Well you are certainly not alone. I think the cold water swim was one of my biggest obstacles when I first took on the Ironman challenge. Over the years I discovered a trick to battle the cold water.
Research on cold water swimming let me to d’pantothenic acid which is available in most health food store as it is a vitamin. It has been used by many distance swimmers who expected to be in cold water for an extended time(like the English Channel for instance).
Do your research on it. It is certainly worth a try as it seems to warm the body from the inside.
THE IRONMAN SWIM START
You’ve worked hard to reach the Ironman swim start and there will be many emotions to deal with especially if it’s your very first Ironman.
Although it’s a time of fear, doubt, and anxiety for many, it need not be.It should be a time of reflection about how far you have come to reach this point in your life.
TOTAL IMMERSION SWIMMING
You will find a link to Total Immersion Swimming on every swim page on the Ironstruck site and for very good reason.
Total Immersion, the swim technique devised by Terry Laughlin has helped many triathletes around the world(including myself)change the way they look at swimming in general.
Especially swimming in a triathlon event as long as the Ironman where conserving energy cannot be over-stated. If you are new to triathlon or are having trouble with your triathlon swim, then this is a page you just have to visit.
There is so much to learn about swimming when one first takes up the sport of triathlon. Hopefully you find some of the information on the Ironstruck website helpful to you.
Another important decision to consider is whether or not a swim club or group of some type is the best choice for you when it comes to your triathlon training.
Swim clubs are great for learning to swim in close quarters with others. However, I found there were several drawbacks to this method of triathlon swim training.
First of all you’re normally assigned lanes according to ability. More often than not you end up trying to swim faster than the person beside you and stroke technique soon becomes non-existent.
The coach will have you do sets of backstroke, breaststroke, butterfly. You get the picture. Hey! You’re going to swim in the Ironman! Learn the front crawl!
And look! Coach is passing out kick-boards! RUN! RUN AS FAST AS YOU CAN! Oh Boy, I really, really, don’t like those things but most of the early triathlon swim coaches I had seemed to think it was a necessary evil.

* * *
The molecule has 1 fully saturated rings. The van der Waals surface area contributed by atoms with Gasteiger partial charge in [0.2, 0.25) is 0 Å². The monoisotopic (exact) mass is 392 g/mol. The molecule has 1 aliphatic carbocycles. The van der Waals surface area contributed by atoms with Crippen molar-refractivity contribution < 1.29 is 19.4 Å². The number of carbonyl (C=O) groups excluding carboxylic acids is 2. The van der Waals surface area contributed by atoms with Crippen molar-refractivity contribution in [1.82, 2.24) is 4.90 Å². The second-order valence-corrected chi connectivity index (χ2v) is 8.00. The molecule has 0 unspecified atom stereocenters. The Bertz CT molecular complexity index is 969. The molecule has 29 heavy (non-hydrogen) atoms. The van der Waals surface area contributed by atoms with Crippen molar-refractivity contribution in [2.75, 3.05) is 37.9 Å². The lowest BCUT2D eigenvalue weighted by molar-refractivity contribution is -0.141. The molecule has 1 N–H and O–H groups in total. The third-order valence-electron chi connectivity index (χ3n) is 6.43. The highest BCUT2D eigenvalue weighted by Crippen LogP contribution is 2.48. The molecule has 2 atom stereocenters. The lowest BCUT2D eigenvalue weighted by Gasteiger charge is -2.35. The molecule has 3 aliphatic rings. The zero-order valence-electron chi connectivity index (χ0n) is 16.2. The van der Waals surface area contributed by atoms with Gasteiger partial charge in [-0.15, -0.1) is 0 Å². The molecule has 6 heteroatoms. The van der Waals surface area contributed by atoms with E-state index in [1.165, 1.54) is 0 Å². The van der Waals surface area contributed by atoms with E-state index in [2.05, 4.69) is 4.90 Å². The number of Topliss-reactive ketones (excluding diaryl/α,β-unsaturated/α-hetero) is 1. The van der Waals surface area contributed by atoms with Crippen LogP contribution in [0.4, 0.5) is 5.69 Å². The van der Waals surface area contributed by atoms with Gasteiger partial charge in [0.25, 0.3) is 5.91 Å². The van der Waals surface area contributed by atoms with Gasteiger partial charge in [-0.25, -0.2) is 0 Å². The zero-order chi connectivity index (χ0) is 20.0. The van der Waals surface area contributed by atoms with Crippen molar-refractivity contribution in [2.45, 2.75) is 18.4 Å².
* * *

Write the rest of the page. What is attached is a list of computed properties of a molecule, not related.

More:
Anyway, I was determined one year that I would swim faster then ever before and spent one Fall, Winter and Spring in a club working on swim-training.
I had to park 5 blocks away from the pool and in the winter its like 30 below here and I froze 4 nights a week. But I stuck it out! For 8 months! Ironman day came. I was 2 minutes SLOWER than the year before! Oh man. From then on I swam alone.
I read books. I swam thousands of lengths, Reinforcing all my bad habits. I swam miles and miles with pull buoys, because my feet sank.
I blasted my way through the water. It took me 10 years of swim-training to take 15 minutes off my original Hawaii swim. The gun would go off and I would move my arms as fast I could for 2.4 miles.
Then I discovered the TOTAL IMMERSION method and realized I had to SLOW DOWN in order to swim faster. I learned that swimming relaxed and using the natural buoyancy that we all have was the answer.
It wasn’t really how FAST I got to the other end of the pool, it was HOW! I finally learned that 16 relaxed strokes is a ton better then 25 “move your arms as fast as you can strokes.”
If you are just beginning your triathlon career, TOTAL IMMERSION is the perfect system to incorporate into your swim training as your career develops. If you are completely new to swimming, then you have the advantage of developing a great stroke from the very beginning without having to break bad swimming habits.
TOTAL IMMERSION….Simply one of the best swimming techniques in the world today for triathletes of any level.
I worked on developing my new swim stroke using the TOTAL IMMERSION simple to follow drills and tips all through the next training swim training season and found myself back at the Ironman swim start. What I learned through total immersion was a whole new concept in triathlon swim training for me.
I had discovered how to swim efficiently and also how to stay calm and relaxed. I used my new loooooong, smoooooth, stroke. I kept a nice even balance on top of the water and my sinking feet no longer held me back. It was an amazing feeling after all the the triathlon swim training I’d been doing wrong.
There was no need to move my arms as fast as I could to avoid sinking because my body-positioning was so much better. I had never felt so relaxed and fresh after finishing an Ironman swim.
I thought, “well, I don’t feel like I worked very hard or swam very fast, but if my time’s slower that’s ok, at least I feel great!” Little did I know just how effective my new-found method of triathlon swim training actually was.
MY TIME WAS A PERSONAL BEST SWIM BY JUST OVER FIVE MINUTES! In one training season, by learning to relax, and swim with proper technique and use loooong, smooooth strokes and proper body balance I made a huge improvement in my swimming.
I found the total immersion method worked best for me. It kept my heart rate down and meant I was expending far less energy and could save it for later on in the day. It’s the ultimate in Triathlon swim training.